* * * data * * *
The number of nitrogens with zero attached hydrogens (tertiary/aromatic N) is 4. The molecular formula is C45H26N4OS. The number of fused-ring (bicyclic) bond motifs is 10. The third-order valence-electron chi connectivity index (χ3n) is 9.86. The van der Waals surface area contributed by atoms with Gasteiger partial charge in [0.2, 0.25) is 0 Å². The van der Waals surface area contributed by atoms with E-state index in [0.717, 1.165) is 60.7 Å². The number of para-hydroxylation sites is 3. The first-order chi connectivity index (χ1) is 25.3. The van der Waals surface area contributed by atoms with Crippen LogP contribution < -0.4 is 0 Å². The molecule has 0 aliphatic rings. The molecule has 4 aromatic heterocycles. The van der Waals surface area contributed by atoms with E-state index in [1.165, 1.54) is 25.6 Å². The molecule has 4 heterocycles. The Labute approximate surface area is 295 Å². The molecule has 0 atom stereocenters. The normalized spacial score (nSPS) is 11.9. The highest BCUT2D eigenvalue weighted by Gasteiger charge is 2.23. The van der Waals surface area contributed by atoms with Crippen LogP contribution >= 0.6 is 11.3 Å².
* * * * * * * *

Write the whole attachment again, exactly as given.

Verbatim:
The number of nitrogens with zero attached hydrogens (tertiary/aromatic N) is 4. The molecular formula is C45H26N4OS. The number of fused-ring (bicyclic) bond motifs is 10. The third-order valence-electron chi connectivity index (χ3n) is 9.86. The van der Waals surface area contributed by atoms with Gasteiger partial charge in [0.2, 0.25) is 0 Å². The van der Waals surface area contributed by atoms with E-state index in [0.717, 1.165) is 60.7 Å². The number of para-hydroxylation sites is 3. The first-order chi connectivity index (χ1) is 25.3. The van der Waals surface area contributed by atoms with Crippen LogP contribution < -0.4 is 0 Å². The molecule has 0 aliphatic rings. The molecule has 4 aromatic heterocycles. The van der Waals surface area contributed by atoms with E-state index in [1.165, 1.54) is 25.6 Å². The molecule has 4 heterocycles. The Labute approximate surface area is 295 Å². The molecule has 0 atom stereocenters. The normalized spacial score (nSPS) is 11.9. The highest BCUT2D eigenvalue weighted by Gasteiger charge is 2.23. The van der Waals surface area contributed by atoms with Crippen LogP contribution >= 0.6 is 11.3 Å².